Traditionally the liner notes of an album take on a kind of third-party address, where a writer is delivering their thoughts about how an album makes them feel without breaching that space where they are representing themselves or the moment in time directly to the reader. The goal is typically a kind of timelessness, but as we live in unprecedented times, unconventional methods take on new life, and hopefully importance. In the spirit of that idea… man, is this the kind of album we all need right now. So many of us feel like we’re constantly walking a tightrope, are feeling like we can’t unwind, are in genuine need of a few moments of respite. Every so often an album emerges from an artist that most likely did not realize when they were composing how timely the results would be, and Lofi Dimensions is exactly that kind of record. It doesn’t really matter why it’s coming when it is, what’s important is that it’s here, offering peace to the perturbed and inspiration for the downcast.
The American Dollar have long been one of those artists operating in a kind of middle ground, a band with a long history of creating moving instrumental rock that has somehow avoided ever becoming synonymous with modern American post-rock acts. They retain a sort of autonomy in a valued position just outside the boundaries of classification. Blending electronic textures with moving guitar and keyboard melodies, their music has always traveled somewhere in the spaces between trip-hop, electronic, post-rock and ambient, and this inability to be defined is ultimately what sets them apart from the trappings of genre, allowing them to be whatever they want The American Dollar to be in a given moment, always on their terms.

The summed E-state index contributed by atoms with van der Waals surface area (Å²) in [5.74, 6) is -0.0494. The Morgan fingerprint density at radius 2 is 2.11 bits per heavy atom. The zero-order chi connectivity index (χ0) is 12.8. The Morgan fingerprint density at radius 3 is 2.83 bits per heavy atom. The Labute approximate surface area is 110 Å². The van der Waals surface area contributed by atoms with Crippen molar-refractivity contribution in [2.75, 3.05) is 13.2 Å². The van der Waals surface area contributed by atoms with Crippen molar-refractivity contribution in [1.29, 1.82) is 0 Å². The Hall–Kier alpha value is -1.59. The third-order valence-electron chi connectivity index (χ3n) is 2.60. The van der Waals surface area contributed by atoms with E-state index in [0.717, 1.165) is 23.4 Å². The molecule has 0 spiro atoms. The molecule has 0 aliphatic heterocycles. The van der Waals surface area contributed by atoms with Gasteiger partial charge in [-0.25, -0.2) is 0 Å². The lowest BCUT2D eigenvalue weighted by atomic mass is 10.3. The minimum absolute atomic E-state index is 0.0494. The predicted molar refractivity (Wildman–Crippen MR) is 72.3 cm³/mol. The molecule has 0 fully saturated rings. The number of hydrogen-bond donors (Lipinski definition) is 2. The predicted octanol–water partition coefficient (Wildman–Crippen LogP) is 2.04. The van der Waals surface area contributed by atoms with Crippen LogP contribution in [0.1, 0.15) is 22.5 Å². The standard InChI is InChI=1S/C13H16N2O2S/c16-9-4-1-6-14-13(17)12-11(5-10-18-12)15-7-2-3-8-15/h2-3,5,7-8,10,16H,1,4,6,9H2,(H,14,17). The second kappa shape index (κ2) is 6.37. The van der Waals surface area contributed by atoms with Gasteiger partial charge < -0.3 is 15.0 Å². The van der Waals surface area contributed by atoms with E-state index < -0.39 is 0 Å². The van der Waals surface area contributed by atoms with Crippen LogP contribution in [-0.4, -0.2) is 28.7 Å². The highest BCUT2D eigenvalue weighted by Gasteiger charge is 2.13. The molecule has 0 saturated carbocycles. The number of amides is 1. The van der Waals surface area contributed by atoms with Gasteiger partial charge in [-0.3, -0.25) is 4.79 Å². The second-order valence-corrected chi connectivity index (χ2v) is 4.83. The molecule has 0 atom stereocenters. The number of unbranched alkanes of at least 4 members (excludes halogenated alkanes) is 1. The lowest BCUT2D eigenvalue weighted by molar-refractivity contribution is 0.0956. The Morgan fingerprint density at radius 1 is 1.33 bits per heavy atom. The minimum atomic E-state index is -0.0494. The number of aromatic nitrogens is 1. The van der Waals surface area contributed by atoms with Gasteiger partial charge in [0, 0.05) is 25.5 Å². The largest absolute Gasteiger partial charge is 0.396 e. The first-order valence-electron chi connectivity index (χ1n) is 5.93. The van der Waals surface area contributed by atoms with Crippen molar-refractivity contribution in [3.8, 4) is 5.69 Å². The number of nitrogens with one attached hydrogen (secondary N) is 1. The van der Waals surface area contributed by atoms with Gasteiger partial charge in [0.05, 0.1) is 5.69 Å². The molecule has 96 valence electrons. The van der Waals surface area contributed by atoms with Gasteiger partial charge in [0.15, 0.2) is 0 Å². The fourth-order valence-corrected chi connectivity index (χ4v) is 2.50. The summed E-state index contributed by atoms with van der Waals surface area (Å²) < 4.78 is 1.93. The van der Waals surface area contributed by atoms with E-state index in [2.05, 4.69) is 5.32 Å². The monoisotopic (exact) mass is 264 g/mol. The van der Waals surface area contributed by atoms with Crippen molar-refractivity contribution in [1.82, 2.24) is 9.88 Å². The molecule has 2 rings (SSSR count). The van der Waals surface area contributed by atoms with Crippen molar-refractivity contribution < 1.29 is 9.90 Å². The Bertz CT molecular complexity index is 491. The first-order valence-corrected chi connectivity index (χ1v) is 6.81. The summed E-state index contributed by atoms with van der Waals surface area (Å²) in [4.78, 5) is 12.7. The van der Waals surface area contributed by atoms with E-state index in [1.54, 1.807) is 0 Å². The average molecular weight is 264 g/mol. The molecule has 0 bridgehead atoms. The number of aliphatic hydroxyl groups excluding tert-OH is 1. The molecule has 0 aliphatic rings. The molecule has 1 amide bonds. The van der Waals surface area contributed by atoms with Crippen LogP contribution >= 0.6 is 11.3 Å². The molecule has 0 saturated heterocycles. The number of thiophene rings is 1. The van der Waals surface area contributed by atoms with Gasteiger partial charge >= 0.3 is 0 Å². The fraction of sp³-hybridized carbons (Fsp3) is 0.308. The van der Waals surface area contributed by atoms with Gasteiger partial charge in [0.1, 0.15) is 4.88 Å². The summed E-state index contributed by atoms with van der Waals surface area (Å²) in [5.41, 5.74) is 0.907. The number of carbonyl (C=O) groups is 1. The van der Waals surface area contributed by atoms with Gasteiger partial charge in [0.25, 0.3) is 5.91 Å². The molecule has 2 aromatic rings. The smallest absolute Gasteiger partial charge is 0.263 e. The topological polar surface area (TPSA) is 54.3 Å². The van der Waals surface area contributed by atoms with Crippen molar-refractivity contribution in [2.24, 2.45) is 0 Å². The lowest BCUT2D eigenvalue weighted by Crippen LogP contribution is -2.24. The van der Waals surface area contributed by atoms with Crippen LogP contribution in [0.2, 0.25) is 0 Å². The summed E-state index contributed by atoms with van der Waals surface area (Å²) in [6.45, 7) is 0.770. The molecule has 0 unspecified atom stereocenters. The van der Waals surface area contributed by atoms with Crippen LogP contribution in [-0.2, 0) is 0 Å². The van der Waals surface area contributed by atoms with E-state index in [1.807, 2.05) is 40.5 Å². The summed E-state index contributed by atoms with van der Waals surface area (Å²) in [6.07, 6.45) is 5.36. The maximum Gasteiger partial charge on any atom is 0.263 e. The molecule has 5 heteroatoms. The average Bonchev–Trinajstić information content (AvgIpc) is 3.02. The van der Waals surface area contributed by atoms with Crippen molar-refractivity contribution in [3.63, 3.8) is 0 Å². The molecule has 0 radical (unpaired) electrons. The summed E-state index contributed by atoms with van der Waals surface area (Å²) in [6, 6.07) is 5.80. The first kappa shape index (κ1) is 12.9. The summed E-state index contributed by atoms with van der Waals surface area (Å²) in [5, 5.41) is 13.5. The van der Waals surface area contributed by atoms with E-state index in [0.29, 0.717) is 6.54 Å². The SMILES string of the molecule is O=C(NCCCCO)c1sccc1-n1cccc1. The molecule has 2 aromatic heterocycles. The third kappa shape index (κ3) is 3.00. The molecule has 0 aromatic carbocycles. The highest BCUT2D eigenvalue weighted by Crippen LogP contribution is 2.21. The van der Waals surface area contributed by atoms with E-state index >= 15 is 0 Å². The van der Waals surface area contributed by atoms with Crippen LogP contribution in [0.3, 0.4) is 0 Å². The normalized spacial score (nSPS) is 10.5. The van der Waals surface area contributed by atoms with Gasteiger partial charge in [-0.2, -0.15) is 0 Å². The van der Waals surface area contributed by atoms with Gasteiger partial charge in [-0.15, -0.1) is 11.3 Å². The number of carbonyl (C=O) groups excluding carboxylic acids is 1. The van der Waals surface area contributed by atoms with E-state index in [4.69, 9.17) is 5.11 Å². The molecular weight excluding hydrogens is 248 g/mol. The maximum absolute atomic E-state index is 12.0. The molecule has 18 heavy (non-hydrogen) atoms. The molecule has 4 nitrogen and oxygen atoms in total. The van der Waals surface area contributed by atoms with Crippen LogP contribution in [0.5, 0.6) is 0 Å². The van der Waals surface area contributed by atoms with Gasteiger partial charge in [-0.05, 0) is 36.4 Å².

Lofi Dimensions is the band’s eighth studio album, and first in partnership with Post. Recordings and dunk!records, both spots where they find a natural home while also offering followers of those labels something they may not be accustomed to hearing. The brilliance of Lofi Dimensions is the way it can be engaging and dissociative in a single moment. It is endlessly listenable, but it transports the listener somewhere else, and there are few people who can say that they do not need exactly that right now. The record moves with pace though it never seems to break its calm; it provides a space where the listener can get lost, and if they’re of the mind, can also rediscover themselves. The American Dollar have been turning out high-level music on their own terms for nearly a decade and a half now, but Lofi Dimensions perhaps finds them at their most indispensable, giving us somewhere beautiful and delicate to escape at a time when so many people need that more than ever before.
Text by David Zeidler (Young Epoch)